Wednesday, December 8, 2010

Vintage Children's Cookbooks #1: Cooking Fun

Since I was young I have always loved cookbooks, and I have collected many cookbooks written for children. Today I am going to share with you "Cooking for Fun, a Cook Book for Beginning Readers".
The author, Barbara Guthrie McDonald worked in a library, and later owned a second-hand and antiquarian bookstore in Catskill, New York, known as "McDonald's Book Ends". She worked with the Girl Scouts, and formed many ideas for this cookbook working with her daughter and seven year old Brownies.
The delightful red and green illustrations are by Vee Guthrie, the author's sister, an illustrator of children's books and cookbooks, and a nursery school teacher. She said she likes to illustrate children's books because she likes to read them.
This sweet little cookbook was published in 1960 by Henry Z. Walck, Inc. New York. It is hardbound, with a dust jacket, and once was part of a school library.
This book would be good for a beginning cook of ANY age. It is very precise when explaining even the most simple cooking skills, and it does not "talk down" to the kids. I know several people of varying ages who could use instruction on how to break an egg, how to measure, and recipe terms and words. Also helpful are the two pages on Equals for Measuring. Did you know that one pound of brown sugar is the same as two cups?
I wanted to share a couple of recipes with you, and it was hard to pick out my favorites. There are many great recipes, including Cinnamon Toast Cutouts, Cereal Zoo, Space Man Sandwich, Cream Puff Swans, and Frosted Lemonade. But since it is getting close to Christmas, I chose a couple that remind me of that holiday, and that would be nice to enjoy in front of a nice warm fire.
Many hands and many helpers help make quick work. Note the pan handles turned towards the wall so hot water won't spill on you and burn, the use of oven mitts and aprons, the boy doing the clean-up! (I like that idea!)
I make biscuits once a month for our Kelsey Community Association breakfast, and I "cheat" and use Bisquick. But the biscuit recipe in this little cookbook looks so easy I might just try it one of these days. They suggest just putting the sticky dough directly into the pan, smoothing it with a table knife, and marking it into squares. No rolling pin or cookie cutter for these little cooks! The only problem is their recipe makes enough biscuits for 4 people, probably about 8 biscuits. I need 60 biscuits!
This recipe is for cookies called Roly Polys. I believe they are the same as the ones we Gold Country Girls called Russian Teacakes. Nice dry nutty round cookies rolled in powdered sugar. One of my favorites.

Ask your mother to light the oven to 350 degrees. Sift 2 cups of flour and 6 tablespoons of sugar into the mixing bowl. Add 1 tablespoon of vanilla.

Are your hands clean? Break 2 sticks of margarine into bits. Drop them into the bowl. Mix it all up into a big lump with both hands.

Chop 1 cup of nuts. Mix them into the bowl. This mixture is your dough.

Pick off a piece of dough the size of a walnut. Roll it into a ball. Place it on the ungreased baking sheet. Roll all the dough into Roly polys. You can make about 30.

Put the Roly Polys into the oven. Set your clock for 12 minutes.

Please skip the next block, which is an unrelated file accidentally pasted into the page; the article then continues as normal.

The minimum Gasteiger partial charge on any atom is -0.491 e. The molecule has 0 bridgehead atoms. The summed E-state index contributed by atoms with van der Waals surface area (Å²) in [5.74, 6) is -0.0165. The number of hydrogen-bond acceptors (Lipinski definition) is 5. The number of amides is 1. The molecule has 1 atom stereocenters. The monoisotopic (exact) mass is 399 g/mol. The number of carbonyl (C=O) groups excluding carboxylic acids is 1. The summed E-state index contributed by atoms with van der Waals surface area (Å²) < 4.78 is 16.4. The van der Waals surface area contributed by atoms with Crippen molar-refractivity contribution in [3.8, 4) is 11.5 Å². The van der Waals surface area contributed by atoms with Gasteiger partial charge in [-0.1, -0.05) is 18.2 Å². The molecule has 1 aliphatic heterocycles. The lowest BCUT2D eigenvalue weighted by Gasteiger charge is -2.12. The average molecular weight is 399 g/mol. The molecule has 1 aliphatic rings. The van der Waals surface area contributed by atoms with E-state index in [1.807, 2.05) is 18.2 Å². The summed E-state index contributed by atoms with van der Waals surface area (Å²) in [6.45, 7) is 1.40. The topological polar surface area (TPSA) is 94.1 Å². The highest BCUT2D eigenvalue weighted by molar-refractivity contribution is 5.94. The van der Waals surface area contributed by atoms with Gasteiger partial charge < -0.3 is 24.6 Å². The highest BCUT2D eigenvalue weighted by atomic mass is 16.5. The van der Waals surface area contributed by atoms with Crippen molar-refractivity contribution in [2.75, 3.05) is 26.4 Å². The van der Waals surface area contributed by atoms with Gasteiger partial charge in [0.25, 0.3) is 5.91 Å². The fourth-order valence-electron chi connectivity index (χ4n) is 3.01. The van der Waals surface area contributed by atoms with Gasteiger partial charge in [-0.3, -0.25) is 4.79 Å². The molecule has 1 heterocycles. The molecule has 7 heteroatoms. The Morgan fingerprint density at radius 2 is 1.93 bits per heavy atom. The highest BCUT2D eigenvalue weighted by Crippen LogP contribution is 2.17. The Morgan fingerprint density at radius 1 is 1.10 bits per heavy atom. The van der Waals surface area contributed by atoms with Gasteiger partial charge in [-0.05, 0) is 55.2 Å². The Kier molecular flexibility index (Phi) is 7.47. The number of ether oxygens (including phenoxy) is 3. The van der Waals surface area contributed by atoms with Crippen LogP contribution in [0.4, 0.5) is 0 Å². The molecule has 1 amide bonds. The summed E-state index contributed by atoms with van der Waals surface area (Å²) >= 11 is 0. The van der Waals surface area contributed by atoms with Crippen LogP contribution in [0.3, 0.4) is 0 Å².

Wash your utensils while the Roly Polys bake.

Use potholders to take the baking sheet out of the oven. Roly Polys should not be brown. Let them cool on the baking sheet for 10 minutes. Set your clock.

Sprinkle a sheet of waxed paper with 1/2 cup of confectioners' sugar. Roll the cooled Roley Polys in the sugar. Fill your cookie jar.
The how-tos are so complete. Good cooking habits include: Start with clean hands, an apron and tidy hair. Read the recipe all the way through. Make sure you have all the supplies you will need. Hold the book open with rubber bands. Do each step carefully. Clean up spills as you go along. Leave the kitchen clean and shiny, without a speck or spot.

Recipe for Hot Chocolate:
Add 3 tablespoons of sugar and a good pinch of salt. Stir with wooden spoon. When the water is boiling, take the kettle off the stove. Measure 1/2 cup of hot water. Pour it into the saucepan. Stir. Now put the saucepan on the burner. Use the potholder. The pan will get hot. Keep stirring. Is the mixture boiling? Stir, while it boils, for 2 minutes. Then take the pan off the stove. Stir in 2 cups of milk. Put the pan back on the burner, to heat. This time do not let it boil. Take it off before it bubbles. When your cocoa has heated pour the hot cocoa carefully into each teacup. If you have any marshmallows put on into each cup before pouring the cocoa.
Now sit back and sip your hot chocolate and enjoy. You made it yourself!

I hope you have enjoyed your little cooking lesson. It's time to break out the sugar cookie dough and the food coloring and sprinkles and get some cookies ready for Santa, because there are only 17 more days until Christmas, kiddies!


Heidi Ann said...

What a delightful post! I've never seen that book before, and it's very special. It makes me want some hot chocolate.

1950's_atomic_ranch_house said...

The cutest graphics!

yosemite faith said...

i agree - the graphics are great. what a great book - i only had the betty crocker one that my mom bought me for kids. this looks like it would have been one i would have loved.

black eyed susans kitchen said...

Wonderful post! This book is just so sweet..I will need to look for one to add to my collection.
♥, Susan

delia hornbook said...

Such a lovely book and the illustrations are so cute and so of their time a real delight. dee ;-) x